Byline: Taylor Hill
SAN DIEGO — An estimated 2 million gallons of sewage spilled out of a San Diego metropolitan wastewater pump into Los Penasquitos Lagoon at Torrey Pines State Park, leading San Diego County officials to shut down more than 10 miles of beaches.
Beaches affected extended from Scripps Pier to Del Mar and Solana Beach. At press time, officials expected most beaches to be reopened within two days of the closures.
The leak, which came from Pump Station #64 on Roselle Street, was reportedly caused by the massive power outage that hit South Orange County, San Diego County, and portions of Arizona and Baja California.
An additional spill occurred at Pump Station #1 near Interstate 5 and Highway 54, resulting in a release of an estimated 120,000 gallons. The spill flowed into the Sweetwater River, which flows into San Diego Bay. Signs warning of contamination were posted at Bayside Park in Chula Vista and Silver Strand State Beach in Coronado.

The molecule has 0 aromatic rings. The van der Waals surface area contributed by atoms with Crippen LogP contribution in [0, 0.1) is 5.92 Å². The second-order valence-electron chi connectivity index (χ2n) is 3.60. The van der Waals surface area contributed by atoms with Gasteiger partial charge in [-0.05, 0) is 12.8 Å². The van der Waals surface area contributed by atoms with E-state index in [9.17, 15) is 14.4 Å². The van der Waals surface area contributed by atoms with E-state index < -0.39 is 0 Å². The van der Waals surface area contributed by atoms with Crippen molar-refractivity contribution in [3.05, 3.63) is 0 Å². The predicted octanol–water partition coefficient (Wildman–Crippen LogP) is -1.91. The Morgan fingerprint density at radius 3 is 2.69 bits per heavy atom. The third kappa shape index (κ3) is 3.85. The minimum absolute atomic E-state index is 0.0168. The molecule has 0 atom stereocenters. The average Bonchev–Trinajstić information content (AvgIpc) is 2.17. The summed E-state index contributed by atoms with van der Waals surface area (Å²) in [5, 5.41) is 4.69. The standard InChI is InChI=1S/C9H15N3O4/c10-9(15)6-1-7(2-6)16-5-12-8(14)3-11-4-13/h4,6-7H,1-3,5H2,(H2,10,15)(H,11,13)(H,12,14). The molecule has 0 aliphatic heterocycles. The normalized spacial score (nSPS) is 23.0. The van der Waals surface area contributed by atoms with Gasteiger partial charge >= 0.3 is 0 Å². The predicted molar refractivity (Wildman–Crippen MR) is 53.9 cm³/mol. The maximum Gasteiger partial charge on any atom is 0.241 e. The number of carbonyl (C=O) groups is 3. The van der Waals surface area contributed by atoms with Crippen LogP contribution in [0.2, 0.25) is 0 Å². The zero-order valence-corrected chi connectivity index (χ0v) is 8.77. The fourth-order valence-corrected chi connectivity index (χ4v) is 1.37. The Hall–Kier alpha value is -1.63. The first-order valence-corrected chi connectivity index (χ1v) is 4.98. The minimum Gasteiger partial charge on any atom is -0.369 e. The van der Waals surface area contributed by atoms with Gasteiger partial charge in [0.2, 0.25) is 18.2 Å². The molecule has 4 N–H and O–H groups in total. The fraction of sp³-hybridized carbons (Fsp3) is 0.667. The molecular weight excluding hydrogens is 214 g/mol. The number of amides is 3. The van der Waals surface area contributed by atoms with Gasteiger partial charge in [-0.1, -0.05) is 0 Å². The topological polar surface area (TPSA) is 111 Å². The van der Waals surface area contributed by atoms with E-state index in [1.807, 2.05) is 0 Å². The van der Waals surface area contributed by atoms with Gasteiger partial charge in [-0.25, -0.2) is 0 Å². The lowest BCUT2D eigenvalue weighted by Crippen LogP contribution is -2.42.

An advisory was issued for eight San Diego neighborhoods, urging residents and businesses to boil water before using it, as officials determined whether tap water in those areas had been contaminated. The advisory was lifted Sept. 11, when testing showed the tap water in La Jolla, Rancho Bernardo and several other neighborhoods was safe.
The sewage spill postponed the sixth annual Surf Dog Surf-a-Thon event from its planned Sept. 11 date to Sept. 25, as event organizer Nedra Abramson noted that the health concern was too great to risk holding the event.
Mark McPherson, the county’s chief of land and water quality, said some of the city’s sewage pump stations don’t have backup power, leading to an overflow of sewage during the outage.
–Information from staff and Associated Press reports was used in this story.